I've mentioned above how many times I was forgiven without even asking, and how money was forgiven to the poor family buying our house.

Blessed are the pure in heart, for they shall see God.
I can't know what's in my dad's heart, so I'll leave this one alone. I would direct you here, and say that I've generally seen only the fresh.

Blessed are the peacemakers, for they shall be called the sons of God.
As I grew older, the neighborhood in which we lived was becoming worse and worse. When I was 12 or 13, I had a friend over on Sunday afternoon. We heard shouting at the apartments across the street, and saw a large crowd gathering around two men, one with a butcher knife and the other with a machete (or not, but it seemed that big then). My dad ran out of the house, ran right over to them, and talked them away from each other, and dispersed the crowd. I remember being scared to death, and then incredibly proud of him, as the police showed up to cart one of the two away.

Blessed are those who have been persecuted for the sake of righteousness, for theirs is the kingdom of heaven. Blessed are you when people insult you and persecute you, and falsely say all kinds of evil against you because of Me. Rejoice and be glad, for your reward in heaven is great, for in the same way they persecuted the prophets who were before you.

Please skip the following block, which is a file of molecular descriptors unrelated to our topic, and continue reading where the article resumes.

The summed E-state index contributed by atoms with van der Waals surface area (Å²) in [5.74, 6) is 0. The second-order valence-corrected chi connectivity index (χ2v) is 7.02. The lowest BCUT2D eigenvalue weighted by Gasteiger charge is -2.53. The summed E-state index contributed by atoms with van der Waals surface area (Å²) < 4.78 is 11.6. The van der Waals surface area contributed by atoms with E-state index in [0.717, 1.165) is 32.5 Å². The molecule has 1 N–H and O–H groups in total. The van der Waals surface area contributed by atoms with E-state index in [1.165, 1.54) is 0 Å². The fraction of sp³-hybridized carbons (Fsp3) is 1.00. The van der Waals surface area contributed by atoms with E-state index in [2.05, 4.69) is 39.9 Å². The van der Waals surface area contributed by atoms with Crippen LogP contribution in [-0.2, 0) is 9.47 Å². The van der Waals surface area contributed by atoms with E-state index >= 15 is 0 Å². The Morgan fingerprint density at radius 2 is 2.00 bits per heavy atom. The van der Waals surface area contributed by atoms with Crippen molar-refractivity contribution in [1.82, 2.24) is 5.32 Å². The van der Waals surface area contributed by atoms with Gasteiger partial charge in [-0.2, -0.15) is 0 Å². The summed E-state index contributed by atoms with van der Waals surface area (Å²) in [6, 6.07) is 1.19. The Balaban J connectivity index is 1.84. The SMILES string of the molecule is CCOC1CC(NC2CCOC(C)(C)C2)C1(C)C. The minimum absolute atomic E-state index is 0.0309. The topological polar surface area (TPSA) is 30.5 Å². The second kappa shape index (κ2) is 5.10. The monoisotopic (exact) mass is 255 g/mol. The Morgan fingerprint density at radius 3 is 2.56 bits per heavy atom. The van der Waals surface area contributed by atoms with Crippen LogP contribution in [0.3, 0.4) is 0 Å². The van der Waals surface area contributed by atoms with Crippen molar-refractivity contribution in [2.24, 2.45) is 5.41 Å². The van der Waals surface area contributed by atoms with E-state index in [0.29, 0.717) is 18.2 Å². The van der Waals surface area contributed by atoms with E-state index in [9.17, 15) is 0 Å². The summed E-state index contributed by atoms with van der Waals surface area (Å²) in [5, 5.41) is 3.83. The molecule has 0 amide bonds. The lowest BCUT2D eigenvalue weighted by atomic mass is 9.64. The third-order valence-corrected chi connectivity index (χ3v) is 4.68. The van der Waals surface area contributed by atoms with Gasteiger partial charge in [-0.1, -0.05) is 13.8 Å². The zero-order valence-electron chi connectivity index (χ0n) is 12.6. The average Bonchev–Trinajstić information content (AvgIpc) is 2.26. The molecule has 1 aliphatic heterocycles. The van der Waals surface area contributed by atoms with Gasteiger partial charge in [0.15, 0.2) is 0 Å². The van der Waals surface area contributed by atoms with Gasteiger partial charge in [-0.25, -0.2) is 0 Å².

I combined these last two, because they're related. Another time, one of the knife-wielders was drunk and yelling outside our house. My dad went out, and the man started yelling at him, calling him "preacher" like it was a curse. My dad just listened, and, when he took a swing at him, ducked and then pinned him until the police arrived. It was never clear what exactly was going on there, but "Preacher" had something to do with it.

Also, before I was born, my dad left the United Methodist Church, because he stood for what he believed, and did not baptize a baby. Although he would soon become a Baptist, it was not just adult baptism that was the trouble, but also that it was not even a member of the church. He nevertheless got in quite a bit of trouble over this refusal, and left rather than cause divisions in the church.

Of course my father is not perfect, since no one is but God. But, Happy Father's Day to him, a wonderful example to me as a new father!

Tuesday, April 08, 2008

A Hymn Festival!

This Saturday at Woodside, we're having a hymn festival with hymns based on psalm texts. We'll be singing "O God, Our Help in Ages Past," "My Shepherd Will Supply My Need," Vaughan Williams' setting of the Old 100th, and many others, as well as hearing a couple of organ pieces from me and a piece from the choir. All are welcome to come join us! Here's directions from Google maps.

Wednesday, February 20, 2008

Wednesday, January 23, 2008

Singing Kate to Sleep

When I sing our new baby to sleep, I often turn to hymns, probably because I know them best. It has been eye-opening to me to see how many hymns I know most of. That aside, I've discovered that some hymns are more lullaby-like than others. For example, "Disposer Supreme" hardly seems appropriate.